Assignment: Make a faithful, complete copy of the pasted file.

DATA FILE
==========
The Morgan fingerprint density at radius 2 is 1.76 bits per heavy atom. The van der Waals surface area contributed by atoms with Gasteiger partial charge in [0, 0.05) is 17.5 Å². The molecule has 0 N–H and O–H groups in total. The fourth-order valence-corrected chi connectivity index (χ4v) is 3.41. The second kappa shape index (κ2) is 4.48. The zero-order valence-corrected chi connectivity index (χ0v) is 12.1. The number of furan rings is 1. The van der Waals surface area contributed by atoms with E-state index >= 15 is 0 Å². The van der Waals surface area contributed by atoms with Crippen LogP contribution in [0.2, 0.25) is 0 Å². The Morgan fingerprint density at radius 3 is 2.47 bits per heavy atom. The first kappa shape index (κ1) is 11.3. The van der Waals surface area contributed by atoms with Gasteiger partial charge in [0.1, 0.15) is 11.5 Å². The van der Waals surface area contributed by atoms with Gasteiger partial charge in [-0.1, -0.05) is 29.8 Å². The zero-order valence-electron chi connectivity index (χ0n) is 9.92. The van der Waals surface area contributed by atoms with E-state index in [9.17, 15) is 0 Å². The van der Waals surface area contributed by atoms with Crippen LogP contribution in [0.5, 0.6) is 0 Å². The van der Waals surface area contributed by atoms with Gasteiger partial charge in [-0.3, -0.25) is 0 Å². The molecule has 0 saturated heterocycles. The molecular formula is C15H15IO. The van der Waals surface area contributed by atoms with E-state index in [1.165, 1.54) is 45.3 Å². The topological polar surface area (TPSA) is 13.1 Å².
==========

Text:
The Morgan fingerprint density at radius 2 is 1.76 bits per heavy atom. The van der Waals surface area contributed by atoms with Gasteiger partial charge in [0, 0.05) is 17.5 Å². The molecule has 0 N–H and O–H groups in total. The fourth-order valence-corrected chi connectivity index (χ4v) is 3.41. The second kappa shape index (κ2) is 4.48. The zero-order valence-corrected chi connectivity index (χ0v) is 12.1. The number of furan rings is 1. The van der Waals surface area contributed by atoms with E-state index >= 15 is 0 Å². The van der Waals surface area contributed by atoms with Crippen LogP contribution in [0.2, 0.25) is 0 Å². The Morgan fingerprint density at radius 3 is 2.47 bits per heavy atom. The first kappa shape index (κ1) is 11.3. The van der Waals surface area contributed by atoms with Gasteiger partial charge in [0.1, 0.15) is 11.5 Å². The van der Waals surface area contributed by atoms with Gasteiger partial charge in [-0.1, -0.05) is 29.8 Å². The zero-order valence-electron chi connectivity index (χ0n) is 9.92. The van der Waals surface area contributed by atoms with E-state index in [9.17, 15) is 0 Å². The van der Waals surface area contributed by atoms with Crippen LogP contribution in [0.5, 0.6) is 0 Å². The van der Waals surface area contributed by atoms with Gasteiger partial charge in [-0.3, -0.25) is 0 Å². The molecule has 0 saturated heterocycles. The molecular formula is C15H15IO. The van der Waals surface area contributed by atoms with E-state index in [1.165, 1.54) is 45.3 Å². The topological polar surface area (TPSA) is 13.1 Å².